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Monday, 1 February 2016

The Welsh Ripper Killings

" Buffalo Bill and Jack the Ripper in Wales around the turn of the twentieth century, kind of catches the imagination doesn't it. Lots of action with intriguing characters, a very good read. I have to admit the ending left me hanging but I understood the logic of it. Read it it and see what you think "   Five Star Amazon Review

The process of producing an eBook is obviously quite different to that of a physical book, but the editing process for The Welsh Ripper Killings has been just as strenuous .  I've written about many aspects of the novel in previous posts and so I thought I'd tell you all a little about Police Inspector Frank Parade's town of Pontypridd.

Parade's beat is the Welsh town of Pontypridd - "Pontypridd was a vibrant cosmopolitan town and had all the attendant problems that went with such prosperity. Alongside the great wealth there existed extreme poverty and the streets were often lawless – river traders, gypsies, pickpockets, drifters, even escaped convicts ranging from petty thieves to crazed killers would come up the canals and make for the alehouses and taverns of which there were plenty. There they would mingle and lose themselves among the sea of faces. Though it had not always been so and the town, once a rural backwater, had been born out of the industrialisation of the surrounding areas and had benefited from its close proximity to the Glamorganshire Canal, which allowed access from Merthyr’s coalfields to the docks in Cardiff and from there the world beyond."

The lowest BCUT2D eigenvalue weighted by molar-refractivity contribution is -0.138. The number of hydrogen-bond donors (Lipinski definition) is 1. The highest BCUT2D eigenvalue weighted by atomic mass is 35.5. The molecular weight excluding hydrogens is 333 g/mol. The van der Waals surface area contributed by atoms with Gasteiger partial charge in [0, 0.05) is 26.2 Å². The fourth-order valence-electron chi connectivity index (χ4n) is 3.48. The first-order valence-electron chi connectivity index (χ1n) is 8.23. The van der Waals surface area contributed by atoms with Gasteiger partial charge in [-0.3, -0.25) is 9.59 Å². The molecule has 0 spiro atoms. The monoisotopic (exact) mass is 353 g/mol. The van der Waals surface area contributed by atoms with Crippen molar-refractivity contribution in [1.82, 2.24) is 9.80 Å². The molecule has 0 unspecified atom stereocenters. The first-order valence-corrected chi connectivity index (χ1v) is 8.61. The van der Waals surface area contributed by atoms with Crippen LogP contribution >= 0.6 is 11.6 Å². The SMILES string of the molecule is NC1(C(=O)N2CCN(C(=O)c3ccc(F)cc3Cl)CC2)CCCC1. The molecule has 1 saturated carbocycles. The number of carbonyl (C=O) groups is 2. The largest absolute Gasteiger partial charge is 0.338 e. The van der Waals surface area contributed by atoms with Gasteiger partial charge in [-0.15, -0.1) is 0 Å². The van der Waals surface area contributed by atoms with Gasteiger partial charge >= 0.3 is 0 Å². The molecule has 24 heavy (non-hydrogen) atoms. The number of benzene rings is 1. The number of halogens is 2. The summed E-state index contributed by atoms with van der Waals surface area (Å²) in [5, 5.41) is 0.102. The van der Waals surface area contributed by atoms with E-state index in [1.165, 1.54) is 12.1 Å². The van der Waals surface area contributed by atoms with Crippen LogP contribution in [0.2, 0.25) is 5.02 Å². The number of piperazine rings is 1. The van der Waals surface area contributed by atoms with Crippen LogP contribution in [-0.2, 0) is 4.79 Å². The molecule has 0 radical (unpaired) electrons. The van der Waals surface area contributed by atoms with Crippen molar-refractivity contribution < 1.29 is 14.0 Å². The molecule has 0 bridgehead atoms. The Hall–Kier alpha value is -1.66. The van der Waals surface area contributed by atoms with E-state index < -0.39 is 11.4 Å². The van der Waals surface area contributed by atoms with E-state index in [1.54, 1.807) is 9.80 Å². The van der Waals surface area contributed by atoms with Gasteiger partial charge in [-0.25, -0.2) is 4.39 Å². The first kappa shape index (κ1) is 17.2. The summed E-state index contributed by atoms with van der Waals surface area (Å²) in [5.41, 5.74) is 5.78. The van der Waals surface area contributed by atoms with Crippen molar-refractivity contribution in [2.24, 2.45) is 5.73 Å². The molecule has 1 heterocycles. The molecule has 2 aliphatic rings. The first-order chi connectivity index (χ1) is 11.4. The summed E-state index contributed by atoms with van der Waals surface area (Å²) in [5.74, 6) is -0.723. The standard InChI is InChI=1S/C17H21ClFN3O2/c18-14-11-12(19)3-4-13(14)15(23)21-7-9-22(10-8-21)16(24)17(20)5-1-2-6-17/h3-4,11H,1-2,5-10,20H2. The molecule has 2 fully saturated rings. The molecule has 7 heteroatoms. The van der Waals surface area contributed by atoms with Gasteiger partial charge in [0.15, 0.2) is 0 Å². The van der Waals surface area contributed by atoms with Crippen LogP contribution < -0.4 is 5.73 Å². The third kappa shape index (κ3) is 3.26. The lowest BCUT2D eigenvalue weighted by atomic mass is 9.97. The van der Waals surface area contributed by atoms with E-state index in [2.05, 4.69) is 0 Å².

One area of Pontypridd featured heavily in the book is The Tumble - the modern day Tumble is pictured left and the pic above is the same area as it was in Parade's day. Note the trams that ran the length of the town during the days that Frank Parade walked the cobbled streets.
Today the Tumble is made up of a busy main road but sadly the town is no longer the thriving attraction it once was. The main building in the picture is today known as The Soul Suite but in Parade's day it was The White Hart and behind that is the River Taff and the beautiful Ponty Park.
I have tried to remain accurate with Ponty's georgraphy in The Welsh Ripper KIllings although I have taken some artistic licence in the name of telling a story. For instance in the novel the fictional alehouse, The Butcher's Arms is situated opposite the White Hart and it is here that much of the action takes place. The landlord is one Eli Jenkins, a small wiry man who is always on the lookout to make money, legal or otherwise.